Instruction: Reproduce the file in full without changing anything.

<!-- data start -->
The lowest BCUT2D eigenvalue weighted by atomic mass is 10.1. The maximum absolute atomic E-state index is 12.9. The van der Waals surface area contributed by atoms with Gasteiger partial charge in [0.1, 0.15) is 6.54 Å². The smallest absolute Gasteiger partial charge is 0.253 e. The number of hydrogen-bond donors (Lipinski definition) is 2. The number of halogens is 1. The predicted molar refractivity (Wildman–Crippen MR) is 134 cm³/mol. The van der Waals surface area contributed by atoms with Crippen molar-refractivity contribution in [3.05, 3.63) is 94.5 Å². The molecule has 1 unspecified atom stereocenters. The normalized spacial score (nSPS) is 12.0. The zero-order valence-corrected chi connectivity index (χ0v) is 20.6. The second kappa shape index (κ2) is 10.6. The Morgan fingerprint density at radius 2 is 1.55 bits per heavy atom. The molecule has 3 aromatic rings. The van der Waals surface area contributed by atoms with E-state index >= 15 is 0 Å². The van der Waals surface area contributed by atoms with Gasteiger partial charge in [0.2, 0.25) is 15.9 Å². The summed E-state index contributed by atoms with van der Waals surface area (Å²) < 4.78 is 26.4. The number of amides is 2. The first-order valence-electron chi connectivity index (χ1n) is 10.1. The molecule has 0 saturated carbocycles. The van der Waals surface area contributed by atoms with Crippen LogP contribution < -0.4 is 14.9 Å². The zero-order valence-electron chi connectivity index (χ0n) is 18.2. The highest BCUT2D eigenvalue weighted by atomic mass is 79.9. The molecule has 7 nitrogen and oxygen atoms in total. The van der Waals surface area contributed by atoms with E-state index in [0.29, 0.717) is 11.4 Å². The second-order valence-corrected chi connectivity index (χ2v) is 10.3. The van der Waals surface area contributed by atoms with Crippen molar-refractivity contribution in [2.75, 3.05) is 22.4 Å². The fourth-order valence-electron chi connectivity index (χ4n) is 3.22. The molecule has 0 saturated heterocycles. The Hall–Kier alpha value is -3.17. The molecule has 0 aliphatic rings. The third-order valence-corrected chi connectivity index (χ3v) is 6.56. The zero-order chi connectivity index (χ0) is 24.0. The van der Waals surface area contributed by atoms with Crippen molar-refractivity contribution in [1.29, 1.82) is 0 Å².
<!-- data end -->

The lowest BCUT2D eigenvalue weighted by atomic mass is 10.1. The maximum absolute atomic E-state index is 12.9. The van der Waals surface area contributed by atoms with Gasteiger partial charge in [0.1, 0.15) is 6.54 Å². The smallest absolute Gasteiger partial charge is 0.253 e. The number of hydrogen-bond donors (Lipinski definition) is 2. The number of halogens is 1. The predicted molar refractivity (Wildman–Crippen MR) is 134 cm³/mol. The van der Waals surface area contributed by atoms with Crippen molar-refractivity contribution in [3.05, 3.63) is 94.5 Å². The molecule has 1 unspecified atom stereocenters. The normalized spacial score (nSPS) is 12.0. The zero-order valence-corrected chi connectivity index (χ0v) is 20.6. The second kappa shape index (κ2) is 10.6. The Morgan fingerprint density at radius 2 is 1.55 bits per heavy atom. The molecule has 3 aromatic rings. The van der Waals surface area contributed by atoms with E-state index >= 15 is 0 Å². The van der Waals surface area contributed by atoms with Gasteiger partial charge in [0.2, 0.25) is 15.9 Å². The summed E-state index contributed by atoms with van der Waals surface area (Å²) < 4.78 is 26.4. The number of amides is 2. The first-order valence-electron chi connectivity index (χ1n) is 10.1. The molecule has 0 saturated carbocycles. The van der Waals surface area contributed by atoms with Crippen LogP contribution < -0.4 is 14.9 Å². The zero-order valence-electron chi connectivity index (χ0n) is 18.2. The highest BCUT2D eigenvalue weighted by atomic mass is 79.9. The molecule has 7 nitrogen and oxygen atoms in total. The van der Waals surface area contributed by atoms with E-state index in [0.29, 0.717) is 11.4 Å². The second-order valence-corrected chi connectivity index (χ2v) is 10.3. The van der Waals surface area contributed by atoms with Crippen molar-refractivity contribution in [2.75, 3.05) is 22.4 Å². The fourth-order valence-electron chi connectivity index (χ4n) is 3.22. The molecule has 0 saturated heterocycles. The Hall–Kier alpha value is -3.17. The molecule has 0 aliphatic rings. The third-order valence-corrected chi connectivity index (χ3v) is 6.56. The zero-order chi connectivity index (χ0) is 24.0. The van der Waals surface area contributed by atoms with Crippen molar-refractivity contribution in [1.29, 1.82) is 0 Å².